Banned-Books Displays Focus on the Perils of Censorship
The plain, brown paper covering the glass display case in the Orange Coast College library was guaranteed to pique curiosity.
In spray-painted black letters, the sign boldly proclaimed: “Banned Books Coming to Your Library.”
“They were intrigued,” said librarian Debbie Webb of her ploy to spur student interest in Banned Books Week, a nationwide campaign to focus attention on the dangers of censorship. By the start of the seventh annual Banned Books Week, the display case was filled with familiar titles:
“Lord of the Flies” by William Golding, challenged at Owen High School in North Carolina in 1981 because it was “demoralizing inasmuch as it implies that man is little more than an animal.”
“To Kill a Mockingbird” by Harper Lee, challenged in a New York school district in 1980 as a “filthy, trashy novel.”
“One Flew Over the Cuckoo’s Nest” by Ken Kesey, banned from Freemont High School in St. Anthony, Idaho, in 1978, and the instructor fired.
Those and the other books in the display case are among the hundreds of titles contained in a list of books that have been banned or challenged over the years by individuals or groups who consider them dangerous or objectionable. The list was compiled by the American Library Assn., which monitors attempts to ban books at libraries and schools nationwide.
Banned Books Week, now in its seventh year, was jointly sponsored by the American Booksellers Assn., the American Library Assn., the American Society of Journalists and Authors, the Assn. of American Publishers and the National Assn. of College Stores.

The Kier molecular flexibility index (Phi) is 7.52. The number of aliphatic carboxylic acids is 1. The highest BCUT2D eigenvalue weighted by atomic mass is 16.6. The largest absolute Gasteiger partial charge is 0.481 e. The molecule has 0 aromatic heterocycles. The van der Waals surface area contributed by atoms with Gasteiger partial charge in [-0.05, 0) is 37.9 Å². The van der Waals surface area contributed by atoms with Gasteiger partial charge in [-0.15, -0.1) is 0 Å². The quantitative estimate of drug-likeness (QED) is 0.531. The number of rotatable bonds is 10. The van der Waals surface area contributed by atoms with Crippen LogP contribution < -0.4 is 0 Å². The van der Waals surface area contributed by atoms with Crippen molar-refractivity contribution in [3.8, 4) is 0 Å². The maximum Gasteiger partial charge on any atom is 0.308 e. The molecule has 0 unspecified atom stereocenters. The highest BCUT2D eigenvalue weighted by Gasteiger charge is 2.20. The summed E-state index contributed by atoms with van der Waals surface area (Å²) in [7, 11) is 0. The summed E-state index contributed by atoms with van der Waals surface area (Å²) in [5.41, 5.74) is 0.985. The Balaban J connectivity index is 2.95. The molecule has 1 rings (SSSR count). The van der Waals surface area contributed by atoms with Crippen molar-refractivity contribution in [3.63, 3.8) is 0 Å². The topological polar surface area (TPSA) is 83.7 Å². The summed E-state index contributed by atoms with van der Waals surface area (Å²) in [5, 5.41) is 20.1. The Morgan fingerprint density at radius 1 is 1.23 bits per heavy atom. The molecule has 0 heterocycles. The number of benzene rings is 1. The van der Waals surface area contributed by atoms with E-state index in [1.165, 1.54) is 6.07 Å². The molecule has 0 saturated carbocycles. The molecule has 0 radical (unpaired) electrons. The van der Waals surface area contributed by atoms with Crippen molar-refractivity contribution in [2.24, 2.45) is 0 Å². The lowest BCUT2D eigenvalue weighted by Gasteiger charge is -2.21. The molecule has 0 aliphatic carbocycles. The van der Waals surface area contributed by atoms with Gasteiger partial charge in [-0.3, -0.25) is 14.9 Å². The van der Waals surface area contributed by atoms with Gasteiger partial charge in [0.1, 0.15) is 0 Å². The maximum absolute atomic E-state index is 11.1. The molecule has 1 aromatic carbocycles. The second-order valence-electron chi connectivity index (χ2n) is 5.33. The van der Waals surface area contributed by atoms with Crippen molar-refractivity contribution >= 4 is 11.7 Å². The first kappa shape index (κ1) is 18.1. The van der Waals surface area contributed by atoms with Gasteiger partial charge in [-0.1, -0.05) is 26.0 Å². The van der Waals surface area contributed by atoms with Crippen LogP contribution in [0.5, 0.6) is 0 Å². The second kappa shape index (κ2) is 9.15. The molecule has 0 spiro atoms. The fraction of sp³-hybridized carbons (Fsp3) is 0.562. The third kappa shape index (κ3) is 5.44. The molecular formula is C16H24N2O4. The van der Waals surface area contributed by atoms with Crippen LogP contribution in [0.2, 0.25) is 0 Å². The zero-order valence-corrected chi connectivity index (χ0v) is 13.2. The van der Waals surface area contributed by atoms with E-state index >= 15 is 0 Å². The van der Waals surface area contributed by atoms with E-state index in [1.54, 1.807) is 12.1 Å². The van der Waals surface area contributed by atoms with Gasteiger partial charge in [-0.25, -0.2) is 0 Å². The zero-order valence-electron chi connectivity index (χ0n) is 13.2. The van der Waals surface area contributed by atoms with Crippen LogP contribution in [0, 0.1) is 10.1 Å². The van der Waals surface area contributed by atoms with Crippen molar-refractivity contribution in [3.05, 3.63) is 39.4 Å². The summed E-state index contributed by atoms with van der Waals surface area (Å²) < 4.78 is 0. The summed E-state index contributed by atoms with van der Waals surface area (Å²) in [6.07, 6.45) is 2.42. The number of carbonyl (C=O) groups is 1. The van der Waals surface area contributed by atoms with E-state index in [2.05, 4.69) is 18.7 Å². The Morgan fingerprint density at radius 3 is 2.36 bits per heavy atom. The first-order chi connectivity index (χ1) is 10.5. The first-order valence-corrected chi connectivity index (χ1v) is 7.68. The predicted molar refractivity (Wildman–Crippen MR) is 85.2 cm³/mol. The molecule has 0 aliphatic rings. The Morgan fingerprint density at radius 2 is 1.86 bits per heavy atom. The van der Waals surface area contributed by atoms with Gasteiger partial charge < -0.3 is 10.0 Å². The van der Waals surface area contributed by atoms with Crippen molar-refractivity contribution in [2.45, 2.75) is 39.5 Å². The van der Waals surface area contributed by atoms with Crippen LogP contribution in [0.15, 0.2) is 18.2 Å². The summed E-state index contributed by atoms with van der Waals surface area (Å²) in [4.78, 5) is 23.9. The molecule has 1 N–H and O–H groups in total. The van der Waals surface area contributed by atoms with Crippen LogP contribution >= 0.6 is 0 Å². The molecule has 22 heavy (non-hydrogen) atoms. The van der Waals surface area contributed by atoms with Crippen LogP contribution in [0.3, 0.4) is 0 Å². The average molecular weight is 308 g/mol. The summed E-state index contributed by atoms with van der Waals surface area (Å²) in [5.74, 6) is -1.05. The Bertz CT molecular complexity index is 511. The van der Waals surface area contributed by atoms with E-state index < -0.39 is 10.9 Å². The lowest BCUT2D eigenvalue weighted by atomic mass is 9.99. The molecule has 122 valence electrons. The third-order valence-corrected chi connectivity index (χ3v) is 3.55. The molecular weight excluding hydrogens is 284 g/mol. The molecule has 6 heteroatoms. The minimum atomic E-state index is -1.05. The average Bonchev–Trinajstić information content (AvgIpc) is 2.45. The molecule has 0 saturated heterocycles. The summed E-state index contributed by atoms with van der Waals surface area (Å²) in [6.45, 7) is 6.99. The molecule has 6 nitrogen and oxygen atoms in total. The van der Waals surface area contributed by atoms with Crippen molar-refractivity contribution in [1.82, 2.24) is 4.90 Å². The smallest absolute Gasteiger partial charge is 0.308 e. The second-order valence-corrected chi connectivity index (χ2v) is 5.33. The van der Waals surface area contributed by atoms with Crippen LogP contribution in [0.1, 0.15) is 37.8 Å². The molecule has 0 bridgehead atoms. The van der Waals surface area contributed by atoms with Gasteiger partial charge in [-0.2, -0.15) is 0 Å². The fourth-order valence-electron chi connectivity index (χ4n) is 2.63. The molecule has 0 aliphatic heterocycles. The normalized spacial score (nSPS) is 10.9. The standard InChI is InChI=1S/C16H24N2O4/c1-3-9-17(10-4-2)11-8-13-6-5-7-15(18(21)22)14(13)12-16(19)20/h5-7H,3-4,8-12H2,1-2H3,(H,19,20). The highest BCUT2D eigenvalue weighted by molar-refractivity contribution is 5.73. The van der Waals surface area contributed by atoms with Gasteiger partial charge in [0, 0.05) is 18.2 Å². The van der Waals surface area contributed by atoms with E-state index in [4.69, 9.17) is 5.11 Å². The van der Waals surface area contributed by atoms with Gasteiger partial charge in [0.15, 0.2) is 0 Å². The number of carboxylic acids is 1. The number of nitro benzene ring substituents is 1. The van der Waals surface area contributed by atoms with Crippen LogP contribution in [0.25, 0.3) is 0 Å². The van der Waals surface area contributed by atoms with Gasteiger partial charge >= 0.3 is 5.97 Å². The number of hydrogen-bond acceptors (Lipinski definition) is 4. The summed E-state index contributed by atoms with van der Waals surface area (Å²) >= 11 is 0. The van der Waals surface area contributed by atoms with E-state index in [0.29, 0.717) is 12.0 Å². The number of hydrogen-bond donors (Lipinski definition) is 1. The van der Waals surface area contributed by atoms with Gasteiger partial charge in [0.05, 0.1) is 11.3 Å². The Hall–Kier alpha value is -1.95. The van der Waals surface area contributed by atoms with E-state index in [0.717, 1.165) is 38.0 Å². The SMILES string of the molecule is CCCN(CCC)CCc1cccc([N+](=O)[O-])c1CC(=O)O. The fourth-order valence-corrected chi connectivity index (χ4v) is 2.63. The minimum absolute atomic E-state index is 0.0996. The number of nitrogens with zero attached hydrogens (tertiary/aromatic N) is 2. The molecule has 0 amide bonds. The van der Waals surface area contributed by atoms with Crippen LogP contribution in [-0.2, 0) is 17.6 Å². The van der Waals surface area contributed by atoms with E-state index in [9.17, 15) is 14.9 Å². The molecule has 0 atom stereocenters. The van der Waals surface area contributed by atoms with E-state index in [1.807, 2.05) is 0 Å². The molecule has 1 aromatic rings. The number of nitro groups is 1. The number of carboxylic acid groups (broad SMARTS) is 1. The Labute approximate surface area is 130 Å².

The national focus on censorship prompted similar exhibits of banned books in school libraries and bookstores throughout Orange County. (UC Irvine’s University Bookstore sold banned book T-shirts and distributed bookmarks and buttons.) Although Banned Books Week was Sept. 24 through Oct. 1, the banning of books is a subject Webb is so passionate about that she decided to extend the library display at Orange Coast College through the end of the month.
The theme of the weeklong observance this year was “Open Books for Open Minds.”
In an essay that accompanied the banned-book list this year, Bernard E. Rath, executive director of the American Booksellers Assn., described bookstores and libraries “as oases and storehouses of information for all Americans thirsting for knowledge and solutions.”
He urged librarians and booksellers to protest attempts to restrict information and to try to convince those who threaten First Amendment rights that “reading books will open their minds and the minds of their children. By doing so, they will learn that they need not fear words on a page and that books breed tolerance. Indeed, their freedom to live as they please within this society is ensured by those who do open books for open minds.”
In a separate list, sponsors of Banned Books Week named more than 150 books that have been banned or challenged from May, 1987, through May, 1988:
“Catcher in the Rye” by J.D. Salinger, banned from a required sophomore English reading list at the high school in Napoleon, N.D., in 1987 after parents and the local Knights of Columbus chapter complained about its sexual references and profanity.